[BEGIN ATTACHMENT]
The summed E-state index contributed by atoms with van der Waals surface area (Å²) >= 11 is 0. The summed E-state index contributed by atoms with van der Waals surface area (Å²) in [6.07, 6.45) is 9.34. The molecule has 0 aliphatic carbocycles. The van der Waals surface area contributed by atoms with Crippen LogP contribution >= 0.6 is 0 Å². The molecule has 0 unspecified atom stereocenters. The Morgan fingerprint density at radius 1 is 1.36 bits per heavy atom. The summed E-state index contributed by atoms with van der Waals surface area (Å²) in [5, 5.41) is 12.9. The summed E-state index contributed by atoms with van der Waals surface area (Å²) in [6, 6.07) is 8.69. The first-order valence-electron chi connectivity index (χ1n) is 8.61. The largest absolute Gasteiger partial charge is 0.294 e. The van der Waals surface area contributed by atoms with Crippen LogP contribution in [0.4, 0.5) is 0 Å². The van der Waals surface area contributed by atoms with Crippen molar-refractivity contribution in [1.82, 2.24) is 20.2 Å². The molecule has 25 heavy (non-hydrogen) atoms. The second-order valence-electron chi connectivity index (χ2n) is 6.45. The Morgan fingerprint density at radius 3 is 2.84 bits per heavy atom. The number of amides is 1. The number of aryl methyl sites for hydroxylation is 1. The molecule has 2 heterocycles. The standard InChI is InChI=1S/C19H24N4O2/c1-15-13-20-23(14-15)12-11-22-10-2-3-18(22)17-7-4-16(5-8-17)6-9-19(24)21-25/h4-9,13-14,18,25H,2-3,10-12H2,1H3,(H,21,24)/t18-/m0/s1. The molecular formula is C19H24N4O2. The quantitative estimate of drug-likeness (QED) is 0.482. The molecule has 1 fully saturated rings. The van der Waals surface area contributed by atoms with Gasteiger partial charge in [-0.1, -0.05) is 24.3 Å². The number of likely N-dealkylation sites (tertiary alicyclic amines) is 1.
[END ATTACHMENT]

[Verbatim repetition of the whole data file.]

The summed E-state index contributed by atoms with van der Waals surface area (Å²) >= 11 is 0. The summed E-state index contributed by atoms with van der Waals surface area (Å²) in [6.07, 6.45) is 9.34. The molecule has 0 aliphatic carbocycles. The van der Waals surface area contributed by atoms with Crippen LogP contribution >= 0.6 is 0 Å². The molecule has 0 unspecified atom stereocenters. The Morgan fingerprint density at radius 1 is 1.36 bits per heavy atom. The summed E-state index contributed by atoms with van der Waals surface area (Å²) in [5, 5.41) is 12.9. The summed E-state index contributed by atoms with van der Waals surface area (Å²) in [6, 6.07) is 8.69. The first-order valence-electron chi connectivity index (χ1n) is 8.61. The largest absolute Gasteiger partial charge is 0.294 e. The van der Waals surface area contributed by atoms with Crippen LogP contribution in [0.4, 0.5) is 0 Å². The van der Waals surface area contributed by atoms with Crippen molar-refractivity contribution in [1.82, 2.24) is 20.2 Å². The molecule has 25 heavy (non-hydrogen) atoms. The second-order valence-electron chi connectivity index (χ2n) is 6.45. The Morgan fingerprint density at radius 3 is 2.84 bits per heavy atom. The number of amides is 1. The number of aryl methyl sites for hydroxylation is 1. The molecule has 2 heterocycles. The standard InChI is InChI=1S/C19H24N4O2/c1-15-13-20-23(14-15)12-11-22-10-2-3-18(22)17-7-4-16(5-8-17)6-9-19(24)21-25/h4-9,13-14,18,25H,2-3,10-12H2,1H3,(H,21,24)/t18-/m0/s1. The molecular formula is C19H24N4O2. The quantitative estimate of drug-likeness (QED) is 0.482. The molecule has 1 fully saturated rings. The van der Waals surface area contributed by atoms with Gasteiger partial charge in [-0.1, -0.05) is 24.3 Å². The number of likely N-dealkylation sites (tertiary alicyclic amines) is 1.